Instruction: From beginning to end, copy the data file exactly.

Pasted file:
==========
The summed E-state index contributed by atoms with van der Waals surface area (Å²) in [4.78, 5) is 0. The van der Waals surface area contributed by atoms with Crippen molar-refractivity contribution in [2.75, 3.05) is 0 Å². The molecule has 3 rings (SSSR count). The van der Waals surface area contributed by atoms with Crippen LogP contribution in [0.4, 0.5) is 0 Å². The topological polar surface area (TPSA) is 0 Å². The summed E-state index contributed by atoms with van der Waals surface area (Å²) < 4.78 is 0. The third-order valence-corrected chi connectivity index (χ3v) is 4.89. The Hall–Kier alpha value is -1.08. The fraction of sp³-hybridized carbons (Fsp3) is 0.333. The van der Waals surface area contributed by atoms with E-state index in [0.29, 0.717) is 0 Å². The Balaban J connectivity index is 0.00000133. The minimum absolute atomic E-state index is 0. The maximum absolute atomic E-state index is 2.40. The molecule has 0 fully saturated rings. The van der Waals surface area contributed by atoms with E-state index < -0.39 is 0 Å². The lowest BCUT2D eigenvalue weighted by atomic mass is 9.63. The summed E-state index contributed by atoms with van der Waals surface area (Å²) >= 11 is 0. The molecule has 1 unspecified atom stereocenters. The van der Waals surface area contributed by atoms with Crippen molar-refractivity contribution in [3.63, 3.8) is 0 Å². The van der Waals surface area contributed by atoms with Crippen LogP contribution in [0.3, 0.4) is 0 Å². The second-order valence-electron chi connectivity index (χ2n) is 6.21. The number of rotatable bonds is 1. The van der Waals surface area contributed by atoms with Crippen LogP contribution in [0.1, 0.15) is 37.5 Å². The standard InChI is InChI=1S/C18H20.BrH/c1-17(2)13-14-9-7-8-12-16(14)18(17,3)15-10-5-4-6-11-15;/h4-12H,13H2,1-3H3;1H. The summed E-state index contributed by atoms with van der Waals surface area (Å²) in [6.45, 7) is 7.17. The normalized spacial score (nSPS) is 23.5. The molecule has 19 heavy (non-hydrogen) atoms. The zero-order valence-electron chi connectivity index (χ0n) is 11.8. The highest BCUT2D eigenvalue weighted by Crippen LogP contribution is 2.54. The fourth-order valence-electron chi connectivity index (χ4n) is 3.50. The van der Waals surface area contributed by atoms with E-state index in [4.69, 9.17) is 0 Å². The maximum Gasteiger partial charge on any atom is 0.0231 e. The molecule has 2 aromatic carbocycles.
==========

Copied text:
The summed E-state index contributed by atoms with van der Waals surface area (Å²) in [4.78, 5) is 0. The van der Waals surface area contributed by atoms with Crippen molar-refractivity contribution in [2.75, 3.05) is 0 Å². The molecule has 3 rings (SSSR count). The van der Waals surface area contributed by atoms with Crippen LogP contribution in [0.4, 0.5) is 0 Å². The topological polar surface area (TPSA) is 0 Å². The summed E-state index contributed by atoms with van der Waals surface area (Å²) < 4.78 is 0. The third-order valence-corrected chi connectivity index (χ3v) is 4.89. The Hall–Kier alpha value is -1.08. The fraction of sp³-hybridized carbons (Fsp3) is 0.333. The van der Waals surface area contributed by atoms with E-state index in [0.29, 0.717) is 0 Å². The Balaban J connectivity index is 0.00000133. The minimum absolute atomic E-state index is 0. The maximum absolute atomic E-state index is 2.40. The molecule has 0 fully saturated rings. The van der Waals surface area contributed by atoms with E-state index < -0.39 is 0 Å². The lowest BCUT2D eigenvalue weighted by atomic mass is 9.63. The summed E-state index contributed by atoms with van der Waals surface area (Å²) >= 11 is 0. The molecule has 1 unspecified atom stereocenters. The van der Waals surface area contributed by atoms with Crippen molar-refractivity contribution in [3.63, 3.8) is 0 Å². The van der Waals surface area contributed by atoms with Crippen LogP contribution in [0.3, 0.4) is 0 Å². The second-order valence-electron chi connectivity index (χ2n) is 6.21. The number of rotatable bonds is 1. The van der Waals surface area contributed by atoms with Crippen LogP contribution in [0.1, 0.15) is 37.5 Å². The standard InChI is InChI=1S/C18H20.BrH/c1-17(2)13-14-9-7-8-12-16(14)18(17,3)15-10-5-4-6-11-15;/h4-12H,13H2,1-3H3;1H. The summed E-state index contributed by atoms with van der Waals surface area (Å²) in [6.45, 7) is 7.17. The normalized spacial score (nSPS) is 23.5. The molecule has 19 heavy (non-hydrogen) atoms. The zero-order valence-electron chi connectivity index (χ0n) is 11.8. The highest BCUT2D eigenvalue weighted by Crippen LogP contribution is 2.54. The fourth-order valence-electron chi connectivity index (χ4n) is 3.50. The van der Waals surface area contributed by atoms with E-state index in [4.69, 9.17) is 0 Å². The maximum Gasteiger partial charge on any atom is 0.0231 e. The molecule has 2 aromatic carbocycles.